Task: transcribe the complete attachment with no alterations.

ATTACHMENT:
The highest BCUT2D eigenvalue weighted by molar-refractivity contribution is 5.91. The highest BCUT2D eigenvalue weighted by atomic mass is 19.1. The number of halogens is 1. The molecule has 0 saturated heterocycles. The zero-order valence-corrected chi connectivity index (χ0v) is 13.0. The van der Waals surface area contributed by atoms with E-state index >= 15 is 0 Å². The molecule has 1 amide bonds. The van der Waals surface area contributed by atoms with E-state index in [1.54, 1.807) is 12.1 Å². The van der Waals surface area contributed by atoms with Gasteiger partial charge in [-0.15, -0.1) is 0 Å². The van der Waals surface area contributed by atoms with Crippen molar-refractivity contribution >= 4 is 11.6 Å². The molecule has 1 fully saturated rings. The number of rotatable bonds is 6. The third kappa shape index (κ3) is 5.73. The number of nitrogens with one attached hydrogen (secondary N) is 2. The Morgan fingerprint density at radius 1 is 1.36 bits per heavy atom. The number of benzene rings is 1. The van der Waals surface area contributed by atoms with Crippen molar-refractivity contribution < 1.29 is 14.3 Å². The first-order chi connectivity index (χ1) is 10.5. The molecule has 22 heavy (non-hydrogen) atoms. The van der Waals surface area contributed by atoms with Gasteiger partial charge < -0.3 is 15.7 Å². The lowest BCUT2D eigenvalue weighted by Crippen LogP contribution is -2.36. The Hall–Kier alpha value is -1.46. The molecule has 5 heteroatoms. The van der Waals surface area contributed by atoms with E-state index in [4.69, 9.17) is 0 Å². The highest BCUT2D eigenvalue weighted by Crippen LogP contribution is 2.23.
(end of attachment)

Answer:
The highest BCUT2D eigenvalue weighted by molar-refractivity contribution is 5.91. The highest BCUT2D eigenvalue weighted by atomic mass is 19.1. The number of halogens is 1. The molecule has 0 saturated heterocycles. The zero-order valence-corrected chi connectivity index (χ0v) is 13.0. The van der Waals surface area contributed by atoms with E-state index >= 15 is 0 Å². The molecule has 1 amide bonds. The van der Waals surface area contributed by atoms with E-state index in [1.54, 1.807) is 12.1 Å². The van der Waals surface area contributed by atoms with Gasteiger partial charge in [-0.15, -0.1) is 0 Å². The van der Waals surface area contributed by atoms with Crippen molar-refractivity contribution >= 4 is 11.6 Å². The molecule has 1 fully saturated rings. The number of rotatable bonds is 6. The third kappa shape index (κ3) is 5.73. The number of nitrogens with one attached hydrogen (secondary N) is 2. The Morgan fingerprint density at radius 1 is 1.36 bits per heavy atom. The number of benzene rings is 1. The van der Waals surface area contributed by atoms with Crippen molar-refractivity contribution < 1.29 is 14.3 Å². The first-order chi connectivity index (χ1) is 10.5. The molecule has 22 heavy (non-hydrogen) atoms. The van der Waals surface area contributed by atoms with Gasteiger partial charge < -0.3 is 15.7 Å². The lowest BCUT2D eigenvalue weighted by Crippen LogP contribution is -2.36. The Hall–Kier alpha value is -1.46. The molecule has 5 heteroatoms. The van der Waals surface area contributed by atoms with E-state index in [4.69, 9.17) is 0 Å². The highest BCUT2D eigenvalue weighted by Crippen LogP contribution is 2.23.